When you start a new marketing program, your goal should be to start as small as possible. We call this a minimum viable marketing program (MVMP). You might recognize the idea. While it’s a straight lift of the term minimum viable product (MVP) from the startup community, but the concept is just as applicable to marketing. By starting with a minimum viable marketing program, you can ensure success by leaving time and budget to adjust course while setting more reasonable expectations with stakeholders.
Ensure Success (or Fail Fast)
We marketers have a vision. A lot of vision. We visualize our big ideas gaining traction, getting passed around and snowballing into something bigger. And we never think about failure.
But all the careful planning and research in the world won’t guarantee your next campaign or program will be successful. The fact is, humans are unpredictable. If we weren’t, all of us marketers would have been replaced with computers long ago.
In investing there is a concept called downside risk, or the possibility of an investment’s actual return being below the expected return. If you think of your marketing programs as investments (and you should) then it becomes important to manage the downside risk on those investments. If I were your stockbroker, how would you feel about me placing the next 6-12 months of your income into a single stock?
If we start with the smallest possible marketing program, we can prove the viability of the overall idea, concept, channel or “hook” for the smallest investment possible. If we see traction, we can iterate, improve and grow into that initial investment. If there’s no traction, we have managed the downside risk and can safely kill the program without upsetting stakeholders or incurring significant losses.
An MVMP ensures we never put ourselves in a position of, “but I have to make this program work because we’ve invested so much money into it.”
Leave Time and Budget for a Pivot (or Two)
I wish we could all get it exactly right the first time. But I can tell you the Nostradamus gene isn’t in my gene pool and I don’t know anybody else with a perfect track record either. The beautiful thing about a MVMP is that you don’t have to get it right the first time.
Eric Ries, the individual behind the Lean Startup movement, coined the term “pivot” to apply to startups changing direction in their core business. The idea being that the business keeps one foot firmly planted and shifts direction toward a new market or objective. In the startup world, the foot you keep planted might refer to a core technology or competency. In the terms of a marketing program, it might refer to a key creative idea or communications channel.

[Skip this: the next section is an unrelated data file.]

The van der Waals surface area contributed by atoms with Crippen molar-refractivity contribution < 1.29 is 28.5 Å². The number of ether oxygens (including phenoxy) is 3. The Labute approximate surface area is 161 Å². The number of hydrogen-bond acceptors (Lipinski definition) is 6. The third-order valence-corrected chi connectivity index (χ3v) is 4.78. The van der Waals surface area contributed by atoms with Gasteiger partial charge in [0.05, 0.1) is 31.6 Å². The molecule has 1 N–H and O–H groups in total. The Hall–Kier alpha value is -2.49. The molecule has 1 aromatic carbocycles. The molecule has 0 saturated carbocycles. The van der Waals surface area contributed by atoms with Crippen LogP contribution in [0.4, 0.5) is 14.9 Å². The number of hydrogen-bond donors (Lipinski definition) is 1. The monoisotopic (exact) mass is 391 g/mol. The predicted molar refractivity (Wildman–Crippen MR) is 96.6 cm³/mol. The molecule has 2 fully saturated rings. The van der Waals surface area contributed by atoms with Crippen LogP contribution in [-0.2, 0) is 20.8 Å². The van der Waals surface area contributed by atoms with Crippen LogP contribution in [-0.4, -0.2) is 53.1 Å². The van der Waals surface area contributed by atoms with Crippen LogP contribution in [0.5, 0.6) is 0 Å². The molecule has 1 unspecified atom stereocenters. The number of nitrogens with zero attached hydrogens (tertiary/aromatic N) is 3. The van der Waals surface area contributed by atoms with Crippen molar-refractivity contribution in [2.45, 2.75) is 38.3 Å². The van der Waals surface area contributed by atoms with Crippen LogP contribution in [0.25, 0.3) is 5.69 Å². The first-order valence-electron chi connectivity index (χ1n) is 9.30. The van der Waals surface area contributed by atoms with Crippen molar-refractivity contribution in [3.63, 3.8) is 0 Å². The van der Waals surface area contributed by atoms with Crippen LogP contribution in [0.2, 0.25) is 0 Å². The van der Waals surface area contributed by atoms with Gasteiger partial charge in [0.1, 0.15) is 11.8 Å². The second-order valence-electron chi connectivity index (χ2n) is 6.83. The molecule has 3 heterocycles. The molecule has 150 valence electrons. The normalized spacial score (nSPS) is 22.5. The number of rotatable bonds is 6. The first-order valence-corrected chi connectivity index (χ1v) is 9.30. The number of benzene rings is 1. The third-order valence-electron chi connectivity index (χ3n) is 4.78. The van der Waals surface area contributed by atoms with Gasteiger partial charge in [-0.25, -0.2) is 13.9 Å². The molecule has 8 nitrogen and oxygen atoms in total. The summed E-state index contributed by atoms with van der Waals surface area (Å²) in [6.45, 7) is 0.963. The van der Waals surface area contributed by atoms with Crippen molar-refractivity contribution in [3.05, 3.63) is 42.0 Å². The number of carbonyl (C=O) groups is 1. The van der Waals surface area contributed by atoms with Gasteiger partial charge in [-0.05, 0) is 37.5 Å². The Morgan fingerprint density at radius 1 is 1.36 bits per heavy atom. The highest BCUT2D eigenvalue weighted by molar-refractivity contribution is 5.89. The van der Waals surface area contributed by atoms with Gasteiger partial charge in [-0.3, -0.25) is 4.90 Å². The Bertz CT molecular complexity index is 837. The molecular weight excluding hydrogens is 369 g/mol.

Say you have a program which is converting visitors to your landing page, but the media supporting the program is failing to get people to your landing page. In that instance, you might keep the landing page the same and re-evaluate your targeting methods or the type of advertising you are using.
When we launch a big campaign, it makes noise. Our goal as marketers is to make noise with our target audience. However, whether we attract the attention of our target audience or not, another audience is sure to notice – our executive team, shareholders, partners or other stakeholders. And when they see the rah-rah-rah of the big campaign, they are going to wonder two things: What did this cost? And when can I expect the business to roll in?
By starting with an MVMP, we have the opportunity to scale back our program to test the core ideas, targeting method, media channel, and content. And we do so quietly.
If we set up our program as an MVMP, we’ve already communicated that this is a pilot to our stakeholders. They have low expectations out of the gate. If it works, we expand the targeting. We add layers. We experiment and iterate. And before you know it, we have positive results pouring in before the stakeholders take notice of the money we’re spending to do it.
With a big campaign you generate exuberance followed by potential disappointment. With an MVMP you generate cautious optimism followed by surprise and delight. And who doesn’t want a little more surprise and delight?
Build on Your Insights
I’m not a huge sports fan. But I’ve spent time with a few very enthusiastic sports fans over the years. I love watching a game with someone who catches all the subtleties of each team’s actions. One of the subtleties I usually miss, but my friends catch, is how the teams adapt to each other over the course of the game.
When a team starts a game, they come in with some preconceived notions of the best strategy to beat their opponent. Based on what they know of the other team before the game, they put forth their best plays, coverage tactics, or other strategies. But as the game unfolds, the team is constantly taking what works, doing more of it, and adapting it.
By starting with a minimum viable marketing program, our game has an opportunity to develop more slowly. We have an opportunity to gain insights into our personas – how they react to certain content, which channels they live on, etc. We can do more of what works, less of what doesn’t and adapt as the game plays out. Every insight gleaned feeds our strategy for the next layer — and the benefits compound.
I can’t stress enough the advantages of starting small. It’s not easy. Our marketing minds have such great vision and often so little patience. It’s hard to fight that feeling that we are missing opportunity by delaying adding scale or depth to the program. But the returns are there. Go ahead, design your super-deluxe-ultra-mousetrap program, but start by finding some mice and making sure they like your cheese.